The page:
The Attack on Command Center in Russia and Ukraine

A Danger the War May Spread to Europe

3 mins read
This photo released by Telegram Channel of Rostov-on-Don Region Governor Vasiliy Golubev shows the site of an explosion in Taganrog, Russia, Friday, July 28, 2023.

The Russian Defense Ministry has reported that on the evening of July 28, Russia attacked a Ukrainian command post in Dnipro (Dnepropetrovsk) with “precision weapons” after Ukraine launched an attack on a Russian command post in Taganrog in the Rostov oblast (or province in Russia).

According to the Russians, the incoming missile was shot down but it crashed into buildings in the town, including an art museum.  The weapon used by Ukraine was a converted S-200 air defense missile reconfigured against ground targets.

A day earlier, on the 28th, Ukrainian President Volodomir Zelensky visited Dnipro where he presented an award to Ukrainian Command in Chief Valerii Zaluzhny and met with a number of Ukrainian commanders including Col. General Oleksandr Syrskyi and chief of Military Intelligence, Kyrylo Budanov.  

Because Zelensky is closely tracked by Russian intelligence, his arrival in Dnipro and meeting with Ukrainian generals and field commanders as well as Ukraine’s military intelligence chief, tipped off the location of the command center in Dnipro.  

The Ukrainian press has suggested that the target of the Russian attack was a nearby apartment complex.  However, some observers think the apartment complex was collateral damage caused by a Ukrainian air defense missile that crashed.  There are some videos circulating and photos that show some of the damage and it appears likely that the Russians hit the command post.  The full extent of the casualties are not known.  Reports say that some people are buried under the debris.  The local hospital has put out a call for blood donors, suggesting the number of casualties is quite high. There is no information yet if any Ukrainian commanders were actually in the building when it was hit, or if any of them were casualties from the strike.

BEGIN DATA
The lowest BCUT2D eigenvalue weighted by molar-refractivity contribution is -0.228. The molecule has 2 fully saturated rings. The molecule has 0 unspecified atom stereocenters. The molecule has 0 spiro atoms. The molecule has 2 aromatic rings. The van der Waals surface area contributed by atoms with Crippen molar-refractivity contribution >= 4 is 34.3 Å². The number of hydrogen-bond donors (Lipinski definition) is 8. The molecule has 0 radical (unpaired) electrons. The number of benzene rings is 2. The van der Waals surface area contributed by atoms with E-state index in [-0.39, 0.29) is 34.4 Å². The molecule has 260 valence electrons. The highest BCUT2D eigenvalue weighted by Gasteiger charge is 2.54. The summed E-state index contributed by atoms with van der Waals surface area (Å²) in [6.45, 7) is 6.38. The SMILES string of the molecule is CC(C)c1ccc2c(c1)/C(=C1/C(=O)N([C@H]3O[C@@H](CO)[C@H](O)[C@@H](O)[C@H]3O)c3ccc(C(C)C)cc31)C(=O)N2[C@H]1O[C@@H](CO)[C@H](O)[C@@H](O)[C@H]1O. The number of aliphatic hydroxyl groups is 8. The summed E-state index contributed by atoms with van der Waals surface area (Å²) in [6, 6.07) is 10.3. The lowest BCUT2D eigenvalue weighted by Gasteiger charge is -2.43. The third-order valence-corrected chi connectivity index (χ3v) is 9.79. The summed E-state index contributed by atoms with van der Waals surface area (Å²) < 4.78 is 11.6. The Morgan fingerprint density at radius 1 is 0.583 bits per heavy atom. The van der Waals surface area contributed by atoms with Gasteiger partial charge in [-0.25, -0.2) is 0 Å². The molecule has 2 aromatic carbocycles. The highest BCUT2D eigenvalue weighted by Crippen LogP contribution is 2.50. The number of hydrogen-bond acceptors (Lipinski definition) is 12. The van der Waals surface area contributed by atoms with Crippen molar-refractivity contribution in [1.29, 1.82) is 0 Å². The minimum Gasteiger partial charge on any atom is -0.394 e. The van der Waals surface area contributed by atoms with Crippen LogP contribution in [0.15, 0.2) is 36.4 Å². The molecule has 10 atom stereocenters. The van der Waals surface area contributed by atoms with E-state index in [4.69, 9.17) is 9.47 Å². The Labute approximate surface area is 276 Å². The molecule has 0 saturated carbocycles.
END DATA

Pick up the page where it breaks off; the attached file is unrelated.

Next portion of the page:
The war outside of Ukraine’s borders is spreading as Ukraine goes after targets on Russian territory.  This past week the Ukrainians launched another drone attack aimed at Moscow, which the Russians say they shot down (though it caused damage on the ground). However, the Taganrog attack was the most significant from the Russian point of view as it was aimed at the military command structure and at a location where Gerasimov and other military leaders previously gathered.  Whether the Ukrainians had special intelligence for the July 28th attack on the location of Russia’s top brass we do not know, nor do we know if any Russian commanders were hit in the Ukrainian attack.

Meanwhile the Ukrainian offensive is continuing and is proving costly to both sides, but with Ukraine suffering the highest level of losses.  This offensive, planned mainly by US and British special operators, is trying to overwhelm Russian defenses by brute force.  Ukraine has made some modest gains, although these are often rolled back by the Russians.  The Russians have noted that Ukraine is using its best trained and most experienced troops and are operating with a high level of professionalism. These forces were NATO-trained and appear to have high morale.  However, attriting your army’s best forces with little of strategic value to show for the effort, in the end could force the Ukrainian government into reevaluating the war effort.

There is also growing concern in Washington that the war may soon spill over outside of Ukraine, with Poland high on the list as a possible hot spot.  Both the Poles and the Russians have been actively provocative, with the Wagner forces moving into Belarus and with Poland sending armor resources to the borders of Belarus and Ukraine.  NATO is in a very bad position to support a widened war in Europe.  It lacks troops (the US is now calling up reservists for US deployments in Eastern Europe) and sufficient ammunition, and NATO is very thin on air defenses and armor.  The Russians are also on the cusp of a major mobilization, something that pressages the possibility of a wider conflict.  Nor have the Russians minced words about the Ukraine Special Military Operation, which is now characterized as Russia’s war against NATO.  In short the conflict is inexorably morphing and could soon go out of control from the point of view of confining it mainly to a battle on Ukrainian territory.  This is underlined by the volunteers fighting in Ukraine, many of whom are Poles, and the attachment of American and British specialists to Ukrainian battlegroups.

Europe is simply unprepared for a war that might be fought on its territory.  Few steps are being taken to try and head off a bigger crisis.

Stephen Bryen

Stephen Bryen is a former Deputy Under Secretary of Defense and is a leading expert in security strategy and technology. Bryen writes for Asia Times, American Thinker, Epoch Times, Newsweek, Washington Times, the Jewish Policy Center and others.

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